By Giles Dawnay

One of the most recent topics of (and for me, interesting) conversation on the island has been the unseen side of the island – the ancestors. The more we live in the place and chat and listen to the locals the more it seems that we aren’t the only people living on the place.

Fijians (along with so many other indigenous, unurbanised peoples across the world) are incredibly connected with the land they live on. It’s one of the things I love most about being here, coming from a society that is mainly urban and doesn’t have a lot of immediate consideration of the land space it is occupying. There is also a strong belief that those who have lived here before and died are still here. Although not physically here, spiritually very much so.

However it is fast becoming apparent to us (the Fijians are all very aware) that they are not here as spectators but they actually as a kind of Karmic Police force. Every time we present Sevusevu (the presenting of Grog to Tui Mali when a new tribe member arrives) we are not only giving the chief a gift for allowing us to stay, we are also asking for protection not just from him and his peoples for our stay but also from the land and the people who have lived in the land before. Anyone who has been at these ceremonies will testify to the solemnity, power and passion by the Fijians in receiving the Kava. And it is for good reason. This isn’t just a wooden, acted out forgotten ceremony; it is something very real and important for the ‘taukei’ here.

But the sevusevu is just the start. That doesn’t guarantee protection (‘melumani’ in Fijian, possibly one of the most powerful words in the language). Once in the space then you still have to behave. There are countless stories of visitors and longer term team members who have had both serendipitous and slightly more edgy moments that could be explained away as coincidence or maybe something more.

Stories such as Ben’s (Keene) foot being smashed up in April last year for not blessing the land for the water tanks, the tanks never filling while Poasa’s tanks were nicely topped up; a mother and her 3 brand new chick walking through the kitchen in Easter Day; Jason (Shut Up!) receiving 2 tropical boils practically immediately for blowing the conch down by the waterfall (apparently a sacred place where you should be quiet and respectful, turtles hatching on Mothers Day 07. A whale cruising past the island on Xmas day 07 just after Duncan had proposed to Julia. The list goes on.

Myself, about a year ago I probably would have written all this stuff off, I am starting to be convinced. Obviously I’ve had the privilege over the last few extended months to observe and also be affected by this. The first incident that comes to mind is I was climbing up on the headland (near where Tui Mali’s Grandfather is buried) back in February. As I did the rock came away in my hand and I fell and bounced about 15 ft but luckily no damage was done. Upon relaying the story to the Fijians I received that classic shake of the head that we all receive over here when we get things wrong and a simple ‘maybe you shouldn’t be playing around up there.’ Naka, would have been nice to have be told/warned before…….. Turns out on further discussion with Tevita that it was a friendly warning, ‘they like you, but don’t get ahead of yourself.’ Phew…….. imagine if they didn’t like me?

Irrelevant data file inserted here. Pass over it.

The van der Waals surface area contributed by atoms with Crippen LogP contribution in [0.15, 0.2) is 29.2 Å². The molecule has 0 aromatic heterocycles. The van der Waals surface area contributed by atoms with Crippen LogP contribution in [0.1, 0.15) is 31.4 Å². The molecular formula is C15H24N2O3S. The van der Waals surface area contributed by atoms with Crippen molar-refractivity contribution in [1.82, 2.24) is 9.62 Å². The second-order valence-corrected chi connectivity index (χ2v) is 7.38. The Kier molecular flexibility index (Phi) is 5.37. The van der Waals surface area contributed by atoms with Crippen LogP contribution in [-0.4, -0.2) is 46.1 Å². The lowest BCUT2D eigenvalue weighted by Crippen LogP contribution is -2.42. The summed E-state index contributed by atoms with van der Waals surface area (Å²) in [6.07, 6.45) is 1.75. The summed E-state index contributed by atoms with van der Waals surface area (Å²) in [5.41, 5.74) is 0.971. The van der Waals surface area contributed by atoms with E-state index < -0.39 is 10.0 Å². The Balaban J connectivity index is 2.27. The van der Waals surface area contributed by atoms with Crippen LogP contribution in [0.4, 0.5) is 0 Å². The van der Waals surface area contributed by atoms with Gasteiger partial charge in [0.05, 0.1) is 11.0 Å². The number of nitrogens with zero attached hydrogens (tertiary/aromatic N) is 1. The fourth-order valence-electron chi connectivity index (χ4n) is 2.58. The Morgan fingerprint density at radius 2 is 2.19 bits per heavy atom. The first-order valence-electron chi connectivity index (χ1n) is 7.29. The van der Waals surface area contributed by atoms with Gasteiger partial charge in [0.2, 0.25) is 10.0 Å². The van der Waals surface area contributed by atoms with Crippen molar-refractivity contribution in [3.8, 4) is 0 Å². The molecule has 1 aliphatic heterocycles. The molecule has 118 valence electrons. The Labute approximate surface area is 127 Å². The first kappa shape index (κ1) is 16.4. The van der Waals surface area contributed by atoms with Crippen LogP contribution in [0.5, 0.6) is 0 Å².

Further incidences down the line and I’m starting to be more convinced. Every time we go through the graveyard at the end of the island on the 4 peaks I always get the guys to straighten the cloth on the tombstones. On one occasion I forgot, and tripped (or was tripped up) on leaving the site. Ok, but then another week I didn’t straighten again, same sprawling result on leaving the site. I was running the 4 peaks yesterday; slowed up at the graveyard, took off my hat (no head wear in places that you should be respectful to) , announced myself with the ‘Ho Ya’ and walked quietly through. However I put my hat on again just before leaving the site being in a hurry, as I went to move out a branch came from nowhere and took it clean off my head.

The thing is about all this stuff is that is that you can either take it or leave it. I think suggestion plays a powerful psychological factor here, once you start believing in this sort of activity then lots of events can be interpreted to back to back up an argument. However one event for me the other day has left a definite impression in my mind.

The other day a government team came, over to have a look at the island and one of the girls who visited, her mother was originally from Ligaulevu (the middle village on Mali where the primary school is). This came up in a jokey conversation on the island and she was saying how she should really have done a sevusevu (as coming back to an important place in her family history) and brought gifts for the village etc. However as it was work she didn’t have time so didn’t bother as this would have take at least half a day. The day had been bright and sunny without much wind. However just before heading to Malau the wind picked up and the sky went dark. As we went round the western tip of the island the waves suddenly picked up and were as big (scarily big) as I’ve ever seen them. She then went totally white, started crying and screaming. She was terrified. Api then slowed down and simply said, ‘you didn’t bring anything?’ She shook her head with her eyes facing the floor, ‘the sea is angry with me.’

We got to Malau after Api expertly managed the waves on one of the bumpiest rides I’ve ever had and said our goodbyes. 2 new tribe members were coming back with us so I warned them the sea was pretty rough expecting the return journey to be pretty similar. It was one of the calmest rides ever……….